GOV 355M • 1 - Human Behavior as Rational Action - W
3:30 PM-5:00 PM
Contains a substantial writing component and fulfills part of the basic education requirement in writing. Course number may be repeated for credit when topics vary. The term "rational action" as used in the economic approach is generally equated with maximizing behavior. Individual human agents are assumed to have consistent and stable preference over alternatives each of which is assigned some "utility". Maximization entails choosing the course of action that yields the highest expected utility. One is rational to the extent one uses the best means to achieve one's goals. In this course, we will learn a variety of social and political models based on such a notion of "individual rationality" and to investigate the "collective consequences" that can be logically inferred from its assumptions. In particular, we will find through the "Prisoners' Dilemma", the "Tragedy of the Commons", and the "Free-Rider Problem" a contrast between "rational man" and "irrational society". Self-serving behavior of individuals does not usually lead to collectively satisfactory results. So this course is about the stories of the Prisoners, the Herdsmen, and the Free-Riders. As a matter of fact, we will show that the Dilemma, the Tragedy, and the Problem share essentially the same mathematical structure, and hence, they are essentially the same story, a story about human destiny, and the ways that have been thought of to escape from the seemingly inevitableness of such a destiny.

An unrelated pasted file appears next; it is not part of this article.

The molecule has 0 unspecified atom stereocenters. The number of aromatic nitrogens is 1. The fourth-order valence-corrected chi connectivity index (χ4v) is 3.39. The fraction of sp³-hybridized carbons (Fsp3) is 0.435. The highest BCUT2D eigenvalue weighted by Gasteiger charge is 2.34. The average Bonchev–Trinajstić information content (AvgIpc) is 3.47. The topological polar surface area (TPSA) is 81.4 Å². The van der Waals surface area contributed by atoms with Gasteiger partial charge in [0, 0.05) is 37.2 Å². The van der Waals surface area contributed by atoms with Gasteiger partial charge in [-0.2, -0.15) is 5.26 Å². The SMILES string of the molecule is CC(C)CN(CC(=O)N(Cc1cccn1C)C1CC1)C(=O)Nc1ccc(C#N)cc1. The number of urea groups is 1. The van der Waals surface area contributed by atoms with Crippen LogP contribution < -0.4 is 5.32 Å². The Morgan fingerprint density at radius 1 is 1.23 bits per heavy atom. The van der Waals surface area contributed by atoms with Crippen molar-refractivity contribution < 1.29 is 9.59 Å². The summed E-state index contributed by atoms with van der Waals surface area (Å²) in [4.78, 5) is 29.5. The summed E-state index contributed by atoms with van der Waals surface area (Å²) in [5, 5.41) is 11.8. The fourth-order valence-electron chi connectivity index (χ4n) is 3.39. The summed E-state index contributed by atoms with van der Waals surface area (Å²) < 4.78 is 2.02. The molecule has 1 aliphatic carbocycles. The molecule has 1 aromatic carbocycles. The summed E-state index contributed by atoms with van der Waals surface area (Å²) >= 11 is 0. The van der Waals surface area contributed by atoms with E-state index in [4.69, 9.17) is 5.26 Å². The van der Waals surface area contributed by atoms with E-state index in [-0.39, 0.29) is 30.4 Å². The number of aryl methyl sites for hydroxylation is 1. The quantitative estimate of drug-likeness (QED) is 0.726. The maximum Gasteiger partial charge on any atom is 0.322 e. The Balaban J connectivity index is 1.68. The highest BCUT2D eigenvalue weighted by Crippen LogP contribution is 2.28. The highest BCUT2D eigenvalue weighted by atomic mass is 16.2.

There will be three paper assignments totaling 16-20 typewritten, double-spaced pages. The quality of a student's written expression is an important component that accounts for no less than 50% of his or her course grade.
Thomas C. Schelling (1978), "Micromotives and Macrobehavior" Norton Robert Axelrod (1984), "The Evolution of Cooperation" Basic Books Elinor Ostrom (1990), "Governing the Commons" Cambridge Others to be determined